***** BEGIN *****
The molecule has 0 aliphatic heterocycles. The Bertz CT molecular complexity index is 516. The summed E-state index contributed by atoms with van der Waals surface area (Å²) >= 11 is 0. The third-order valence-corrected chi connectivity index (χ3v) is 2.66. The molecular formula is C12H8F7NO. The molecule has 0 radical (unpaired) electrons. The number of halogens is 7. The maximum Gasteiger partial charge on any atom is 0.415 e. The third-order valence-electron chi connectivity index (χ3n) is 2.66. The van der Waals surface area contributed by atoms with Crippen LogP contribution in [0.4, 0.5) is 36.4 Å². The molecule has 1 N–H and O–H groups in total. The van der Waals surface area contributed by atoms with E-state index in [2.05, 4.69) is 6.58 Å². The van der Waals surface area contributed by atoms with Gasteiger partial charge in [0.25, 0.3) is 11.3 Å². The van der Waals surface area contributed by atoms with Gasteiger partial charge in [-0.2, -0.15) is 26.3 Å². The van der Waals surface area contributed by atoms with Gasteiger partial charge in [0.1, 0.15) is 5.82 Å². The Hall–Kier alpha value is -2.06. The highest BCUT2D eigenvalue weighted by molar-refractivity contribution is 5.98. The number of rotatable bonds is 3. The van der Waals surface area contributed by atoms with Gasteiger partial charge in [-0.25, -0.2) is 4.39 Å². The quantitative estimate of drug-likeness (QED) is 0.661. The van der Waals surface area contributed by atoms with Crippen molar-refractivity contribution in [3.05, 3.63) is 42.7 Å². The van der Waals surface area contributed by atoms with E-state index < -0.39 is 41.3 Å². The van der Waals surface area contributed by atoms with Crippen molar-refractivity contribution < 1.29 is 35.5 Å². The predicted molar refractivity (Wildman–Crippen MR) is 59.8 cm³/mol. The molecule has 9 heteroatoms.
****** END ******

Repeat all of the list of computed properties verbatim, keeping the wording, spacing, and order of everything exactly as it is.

The molecule has 0 aliphatic heterocycles. The Bertz CT molecular complexity index is 516. The summed E-state index contributed by atoms with van der Waals surface area (Å²) >= 11 is 0. The third-order valence-corrected chi connectivity index (χ3v) is 2.66. The molecular formula is C12H8F7NO. The molecule has 0 radical (unpaired) electrons. The number of halogens is 7. The maximum Gasteiger partial charge on any atom is 0.415 e. The third-order valence-electron chi connectivity index (χ3n) is 2.66. The van der Waals surface area contributed by atoms with Crippen LogP contribution in [0.4, 0.5) is 36.4 Å². The molecule has 1 N–H and O–H groups in total. The van der Waals surface area contributed by atoms with E-state index in [2.05, 4.69) is 6.58 Å². The van der Waals surface area contributed by atoms with Gasteiger partial charge in [0.25, 0.3) is 11.3 Å². The van der Waals surface area contributed by atoms with Gasteiger partial charge in [-0.2, -0.15) is 26.3 Å². The van der Waals surface area contributed by atoms with Gasteiger partial charge in [0.1, 0.15) is 5.82 Å². The Hall–Kier alpha value is -2.06. The highest BCUT2D eigenvalue weighted by molar-refractivity contribution is 5.98. The number of rotatable bonds is 3. The van der Waals surface area contributed by atoms with Gasteiger partial charge in [-0.25, -0.2) is 4.39 Å². The quantitative estimate of drug-likeness (QED) is 0.661. The van der Waals surface area contributed by atoms with Crippen molar-refractivity contribution in [3.05, 3.63) is 42.7 Å². The van der Waals surface area contributed by atoms with E-state index < -0.39 is 41.3 Å². The van der Waals surface area contributed by atoms with Crippen molar-refractivity contribution < 1.29 is 35.5 Å². The predicted molar refractivity (Wildman–Crippen MR) is 59.8 cm³/mol. The molecule has 9 heteroatoms.